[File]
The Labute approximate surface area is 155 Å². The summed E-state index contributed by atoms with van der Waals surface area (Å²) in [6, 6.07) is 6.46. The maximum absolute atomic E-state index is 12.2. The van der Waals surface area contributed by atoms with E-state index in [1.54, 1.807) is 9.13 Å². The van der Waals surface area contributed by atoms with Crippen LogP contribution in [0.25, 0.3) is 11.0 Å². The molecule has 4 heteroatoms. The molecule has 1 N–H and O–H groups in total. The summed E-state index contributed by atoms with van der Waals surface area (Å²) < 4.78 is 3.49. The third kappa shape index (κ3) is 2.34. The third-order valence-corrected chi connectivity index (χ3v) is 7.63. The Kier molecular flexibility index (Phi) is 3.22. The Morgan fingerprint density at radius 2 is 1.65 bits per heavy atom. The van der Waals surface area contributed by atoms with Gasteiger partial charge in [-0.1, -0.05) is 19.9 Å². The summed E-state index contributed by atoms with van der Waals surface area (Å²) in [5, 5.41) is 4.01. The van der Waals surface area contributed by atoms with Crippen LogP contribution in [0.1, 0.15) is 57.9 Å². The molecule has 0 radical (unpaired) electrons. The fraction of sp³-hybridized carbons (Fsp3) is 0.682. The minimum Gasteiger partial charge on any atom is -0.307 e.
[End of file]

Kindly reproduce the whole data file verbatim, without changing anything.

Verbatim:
The Labute approximate surface area is 155 Å². The summed E-state index contributed by atoms with van der Waals surface area (Å²) in [6, 6.07) is 6.46. The maximum absolute atomic E-state index is 12.2. The van der Waals surface area contributed by atoms with E-state index in [1.54, 1.807) is 9.13 Å². The van der Waals surface area contributed by atoms with Crippen LogP contribution in [0.25, 0.3) is 11.0 Å². The molecule has 4 heteroatoms. The molecule has 1 N–H and O–H groups in total. The summed E-state index contributed by atoms with van der Waals surface area (Å²) < 4.78 is 3.49. The third kappa shape index (κ3) is 2.34. The third-order valence-corrected chi connectivity index (χ3v) is 7.63. The Kier molecular flexibility index (Phi) is 3.22. The Morgan fingerprint density at radius 2 is 1.65 bits per heavy atom. The van der Waals surface area contributed by atoms with Gasteiger partial charge in [-0.1, -0.05) is 19.9 Å². The summed E-state index contributed by atoms with van der Waals surface area (Å²) in [5, 5.41) is 4.01. The van der Waals surface area contributed by atoms with Crippen LogP contribution in [0.1, 0.15) is 57.9 Å². The molecule has 0 radical (unpaired) electrons. The fraction of sp³-hybridized carbons (Fsp3) is 0.682. The minimum Gasteiger partial charge on any atom is -0.307 e.